Three cats presented to the hospital with multisystemic signs including oral ulceration and bleeding, spontaneous subcutaneous haemorrhages, fever, lethargy, anorexia and renal disease. The cats, two male and one female, were all older than six years (mean age eight years). All three cats also had a chronic history of lameness in one thoracic limb, which had progressed to non-ambulatory paresis. Marked muscle atrophy was present over the entire limb. Palpation of the axilla revealed a prominent tender cord-like structure, which on postmortem examination was found to be the swollen brachial plexus in each cat. The diagnosis of systemic lupus erythematosus was based on clinical assessment and laboratory data. All had ischaemic neuromyopathy confirmed on histopathological examination. Prednisolone with chlorambucil and pentoxifylline was administered orally. Unfortunately, none of the cats survived more than seven weeks from diagnosis.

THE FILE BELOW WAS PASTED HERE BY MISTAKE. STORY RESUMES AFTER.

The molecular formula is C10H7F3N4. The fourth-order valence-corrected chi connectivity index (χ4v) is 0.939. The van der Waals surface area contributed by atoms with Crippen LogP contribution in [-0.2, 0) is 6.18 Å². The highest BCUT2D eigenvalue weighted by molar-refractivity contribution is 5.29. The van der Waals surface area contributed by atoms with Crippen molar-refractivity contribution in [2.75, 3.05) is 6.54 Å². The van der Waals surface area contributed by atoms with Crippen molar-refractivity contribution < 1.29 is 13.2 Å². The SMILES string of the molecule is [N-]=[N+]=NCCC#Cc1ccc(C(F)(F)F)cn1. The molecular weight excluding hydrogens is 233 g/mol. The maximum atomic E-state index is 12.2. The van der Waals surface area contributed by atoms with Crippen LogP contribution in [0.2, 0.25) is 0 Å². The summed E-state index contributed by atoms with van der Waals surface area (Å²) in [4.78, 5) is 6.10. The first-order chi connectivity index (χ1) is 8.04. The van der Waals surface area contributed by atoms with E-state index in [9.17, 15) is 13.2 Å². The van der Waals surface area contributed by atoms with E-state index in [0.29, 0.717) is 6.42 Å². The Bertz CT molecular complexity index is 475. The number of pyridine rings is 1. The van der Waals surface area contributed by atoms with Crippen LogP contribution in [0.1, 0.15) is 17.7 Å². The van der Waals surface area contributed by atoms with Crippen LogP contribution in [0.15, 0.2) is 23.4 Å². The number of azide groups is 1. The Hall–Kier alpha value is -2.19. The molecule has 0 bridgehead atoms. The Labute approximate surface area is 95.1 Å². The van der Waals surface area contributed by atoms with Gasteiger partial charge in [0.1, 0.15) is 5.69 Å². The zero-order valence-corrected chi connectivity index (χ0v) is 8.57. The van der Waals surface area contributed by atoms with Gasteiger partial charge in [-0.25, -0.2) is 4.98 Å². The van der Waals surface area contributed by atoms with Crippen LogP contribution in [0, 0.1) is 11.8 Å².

- Autoimmune disease
- Received October 13, 2015.
- Revision received January 13, 2016.
- Accepted January 15, 2016.
- British Veterinary Association
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